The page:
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House Passes McGovern Amendment To Push For Justice in El Mozote Massacre

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Washington, July 29, 2020 | comments
WASHINGTON – The House of Representatives has passed, as part of the FY2021 National Defense Authorization Act, an amendment which requires the release of Department of Defense documents related to the 1981 El Mozote massacre to judicial authorities in El Salvador. The amendment was introduced by Jim McGovern (D-MA), who serves as Chairman of the House Rules Committee and Co-Chairman of the Tom Lantos Human Rights Commission, as well as Eliot Engel, Chairman of the House Foreign Affairs Committee.

McGovern has been a longtime advocate for human rights in El Salvador, visiting the country several times with human rights organization and House Speaker Nancy Pelosi last year in an effort to encourage peace after years of disastrous U.S. military intervention helped to fuel the flames of a brutal civil war that left thousands of Salvadorans dead.

“Holding accountable those who ordered, commanded and carried out this massacre would be a powerful act in breaking the dominant culture of impunity in El Salvador that protects from any consequence, judicial or otherwise, those who perpetrate violent human rights crimes against Salvadoran civilians,” McGovern said in remarks submitted into the Congressional Record.

Last year, Congress charged the State Department with coordinating a government-wide search among all Federal agencies to identify and release to Salvadoran judicial authorities, including the presiding judge in the El Mozote trial, any and all documents and materials relevant to the period surrounding the time of the massacre. McGovern’s amendment requires the United States Department of Defense to do its part and provide these documents to Salvadoran judicial authorities, including the presiding judge in the El Mozote trial.

Full Text of Amendment Here (PDF)

McGovern’s full remarks in support of the amendment are below:

M. Speaker, I rise in strong support of Amendment # 376 offered by House Foreign Affairs Committee Chairman Eliot Engel (NY) and myself.  I want to thank Armed Services Chairman Adam Smith (WA) and Ranking Member Mac Thornberry (TX) for including this amendment in En Bloc Amendment #2.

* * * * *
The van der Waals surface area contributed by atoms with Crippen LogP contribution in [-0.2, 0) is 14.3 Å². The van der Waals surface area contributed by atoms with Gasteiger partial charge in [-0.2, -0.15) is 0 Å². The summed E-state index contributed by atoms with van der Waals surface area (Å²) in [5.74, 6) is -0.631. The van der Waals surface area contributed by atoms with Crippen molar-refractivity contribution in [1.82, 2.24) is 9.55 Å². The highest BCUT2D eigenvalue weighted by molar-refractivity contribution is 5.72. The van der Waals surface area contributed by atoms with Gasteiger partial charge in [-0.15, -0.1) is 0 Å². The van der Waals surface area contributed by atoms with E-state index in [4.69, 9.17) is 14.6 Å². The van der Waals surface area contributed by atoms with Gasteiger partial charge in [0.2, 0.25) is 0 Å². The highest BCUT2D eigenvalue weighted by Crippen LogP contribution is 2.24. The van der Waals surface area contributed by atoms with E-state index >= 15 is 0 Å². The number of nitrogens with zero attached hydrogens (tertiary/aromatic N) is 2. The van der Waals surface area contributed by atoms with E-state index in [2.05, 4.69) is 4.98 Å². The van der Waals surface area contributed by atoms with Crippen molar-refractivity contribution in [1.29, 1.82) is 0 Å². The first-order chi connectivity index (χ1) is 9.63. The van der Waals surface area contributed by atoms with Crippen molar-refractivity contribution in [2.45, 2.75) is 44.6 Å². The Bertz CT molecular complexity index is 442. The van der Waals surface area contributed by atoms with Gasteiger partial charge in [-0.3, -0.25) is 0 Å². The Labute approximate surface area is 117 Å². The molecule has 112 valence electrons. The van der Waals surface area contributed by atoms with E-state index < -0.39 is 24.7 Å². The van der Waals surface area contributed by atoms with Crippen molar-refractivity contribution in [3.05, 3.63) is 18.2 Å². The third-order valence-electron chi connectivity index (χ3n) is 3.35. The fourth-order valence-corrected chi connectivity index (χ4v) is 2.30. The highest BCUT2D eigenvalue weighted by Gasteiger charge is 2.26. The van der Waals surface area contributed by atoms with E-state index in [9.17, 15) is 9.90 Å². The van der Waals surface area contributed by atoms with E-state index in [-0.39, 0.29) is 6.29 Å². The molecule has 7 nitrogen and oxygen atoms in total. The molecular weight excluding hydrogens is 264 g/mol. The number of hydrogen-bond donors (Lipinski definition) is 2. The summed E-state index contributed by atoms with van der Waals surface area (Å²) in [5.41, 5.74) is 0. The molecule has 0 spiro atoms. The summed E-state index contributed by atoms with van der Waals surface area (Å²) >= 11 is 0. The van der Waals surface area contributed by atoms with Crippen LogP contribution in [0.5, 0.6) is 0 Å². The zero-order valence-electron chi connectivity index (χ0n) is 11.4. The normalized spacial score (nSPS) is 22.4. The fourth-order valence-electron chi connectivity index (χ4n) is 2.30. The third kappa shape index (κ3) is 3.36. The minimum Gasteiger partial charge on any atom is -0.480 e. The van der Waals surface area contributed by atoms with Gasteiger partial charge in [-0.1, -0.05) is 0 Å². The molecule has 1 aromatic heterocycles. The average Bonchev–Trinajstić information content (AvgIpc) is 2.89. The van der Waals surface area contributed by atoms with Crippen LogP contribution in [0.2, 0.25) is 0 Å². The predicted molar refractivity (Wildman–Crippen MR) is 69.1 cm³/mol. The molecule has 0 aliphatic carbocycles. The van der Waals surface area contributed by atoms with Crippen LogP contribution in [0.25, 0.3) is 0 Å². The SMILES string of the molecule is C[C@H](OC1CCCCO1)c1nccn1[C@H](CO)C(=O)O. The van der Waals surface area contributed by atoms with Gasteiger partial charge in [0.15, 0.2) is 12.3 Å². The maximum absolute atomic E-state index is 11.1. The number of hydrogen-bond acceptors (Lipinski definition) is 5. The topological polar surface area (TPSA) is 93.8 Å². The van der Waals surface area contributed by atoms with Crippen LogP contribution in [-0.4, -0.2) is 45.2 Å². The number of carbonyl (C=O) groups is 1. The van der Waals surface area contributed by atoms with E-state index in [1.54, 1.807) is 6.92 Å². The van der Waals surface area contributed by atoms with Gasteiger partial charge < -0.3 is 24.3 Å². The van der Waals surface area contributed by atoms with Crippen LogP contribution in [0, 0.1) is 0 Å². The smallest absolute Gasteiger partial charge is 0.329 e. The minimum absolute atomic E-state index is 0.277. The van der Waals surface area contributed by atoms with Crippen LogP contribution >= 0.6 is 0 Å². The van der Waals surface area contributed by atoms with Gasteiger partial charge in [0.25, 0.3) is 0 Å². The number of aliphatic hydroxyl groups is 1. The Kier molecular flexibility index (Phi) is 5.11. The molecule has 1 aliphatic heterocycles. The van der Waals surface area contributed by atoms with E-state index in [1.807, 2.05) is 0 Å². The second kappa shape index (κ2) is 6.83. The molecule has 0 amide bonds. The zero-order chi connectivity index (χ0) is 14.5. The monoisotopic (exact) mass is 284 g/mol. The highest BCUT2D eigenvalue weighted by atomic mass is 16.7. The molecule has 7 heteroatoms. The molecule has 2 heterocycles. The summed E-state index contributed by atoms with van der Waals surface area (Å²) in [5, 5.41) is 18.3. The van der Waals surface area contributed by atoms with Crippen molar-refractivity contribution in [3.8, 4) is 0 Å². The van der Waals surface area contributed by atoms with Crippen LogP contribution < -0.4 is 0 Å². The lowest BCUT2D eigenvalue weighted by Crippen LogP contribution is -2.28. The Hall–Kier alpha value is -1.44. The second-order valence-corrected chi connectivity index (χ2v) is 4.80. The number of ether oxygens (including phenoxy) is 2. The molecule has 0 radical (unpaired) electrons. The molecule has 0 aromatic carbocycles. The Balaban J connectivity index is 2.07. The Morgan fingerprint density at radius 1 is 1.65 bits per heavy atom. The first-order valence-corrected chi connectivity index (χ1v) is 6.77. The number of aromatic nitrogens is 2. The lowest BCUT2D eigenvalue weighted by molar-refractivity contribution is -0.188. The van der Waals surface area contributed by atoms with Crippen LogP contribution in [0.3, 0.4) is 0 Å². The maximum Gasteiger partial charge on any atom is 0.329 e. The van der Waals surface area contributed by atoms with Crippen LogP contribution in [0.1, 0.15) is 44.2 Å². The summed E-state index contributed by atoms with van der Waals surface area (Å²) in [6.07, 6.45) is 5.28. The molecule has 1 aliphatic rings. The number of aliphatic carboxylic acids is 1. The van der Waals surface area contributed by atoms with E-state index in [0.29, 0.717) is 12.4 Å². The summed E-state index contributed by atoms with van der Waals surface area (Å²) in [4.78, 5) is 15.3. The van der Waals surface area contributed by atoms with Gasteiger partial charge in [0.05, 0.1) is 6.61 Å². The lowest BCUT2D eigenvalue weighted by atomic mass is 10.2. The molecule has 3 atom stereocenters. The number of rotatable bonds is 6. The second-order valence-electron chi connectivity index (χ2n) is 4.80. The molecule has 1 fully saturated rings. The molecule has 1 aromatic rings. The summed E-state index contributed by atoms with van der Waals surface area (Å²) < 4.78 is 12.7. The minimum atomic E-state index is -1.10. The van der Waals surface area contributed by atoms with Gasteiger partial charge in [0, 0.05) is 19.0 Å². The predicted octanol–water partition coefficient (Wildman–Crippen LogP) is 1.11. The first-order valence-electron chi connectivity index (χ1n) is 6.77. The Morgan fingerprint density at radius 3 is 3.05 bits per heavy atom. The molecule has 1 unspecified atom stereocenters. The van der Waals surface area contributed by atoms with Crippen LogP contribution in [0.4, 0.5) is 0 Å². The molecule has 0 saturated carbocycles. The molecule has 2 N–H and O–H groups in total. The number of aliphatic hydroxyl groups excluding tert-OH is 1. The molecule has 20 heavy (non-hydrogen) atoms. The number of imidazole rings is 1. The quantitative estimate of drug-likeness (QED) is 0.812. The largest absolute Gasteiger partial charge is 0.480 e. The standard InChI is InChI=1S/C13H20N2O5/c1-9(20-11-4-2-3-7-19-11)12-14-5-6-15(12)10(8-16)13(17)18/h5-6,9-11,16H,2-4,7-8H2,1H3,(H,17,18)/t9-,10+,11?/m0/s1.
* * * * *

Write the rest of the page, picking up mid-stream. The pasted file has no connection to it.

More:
M. Speaker, 39 years ago, in December 1981, the worst massacre in modern Latin American history took place in a remote village in El Salvador and surrounding communities.

Known as the El Mozote massacre, it’s estimated that between 800-to-1200 men, women and children were killed by units of the Salvadoran military.

I’m sorry to say that some of the units participating in the massacre, in particular the Atlacatl Battalion, were created, trained and equipped by the United States. 

I’ve had the privilege to visit the community of El Mozote.  I’ve talked to survivors of the massacre and to relatives whose family members were victims of the massacre. I’ve seen the names of those killed on the memorial walls of the church and community square.

A garden is planted to remember the over 140 children who were murdered.  The average age is six. But many were so young that their age is noted as “zero” because they were only infants. It is so very difficult, M. Speaker, for any of us to contemplate any soldier being ordered to murder infants and then being forced to carry out that order.

Over the past two years, a trial has been underway in El Salvador to investigate the El Mozote massacre and hold accountable those responsible.  The presiding judge has asked the United States for any and all relevant documents we might have in various agency files. 

M. Speaker, this is a very important trial. It is among a handful of cases deemed by the Salvadoran Attorney General’s Office as cases of historical significance.  Holding accountable those who ordered, commanded and carried out this massacre would be a powerful act in breaking the dominant culture of impunity in El Salvador that protects from any consequence, judicial or otherwise, those who perpetrate violent human rights crimes against Salvadoran civilians.

Last year, Congress charged the State Department with coordinating a government-wide search among all Federal agencies to identify and release to Salvadoran judicial authorities, including the presiding judge in the El Mozote trial, any and all documents and materials relevant to the period surrounding the time of the massacre.

The McGovern-Engel amendment offered today simply requires the Defense Department to do its part and provide these documents to the Salvadoran judicial authorities.

I hope we can count on everyone’s support for this amendment.  I urge my colleagues to vote for this amendment and for En Bloc #2 in which it is included.
 
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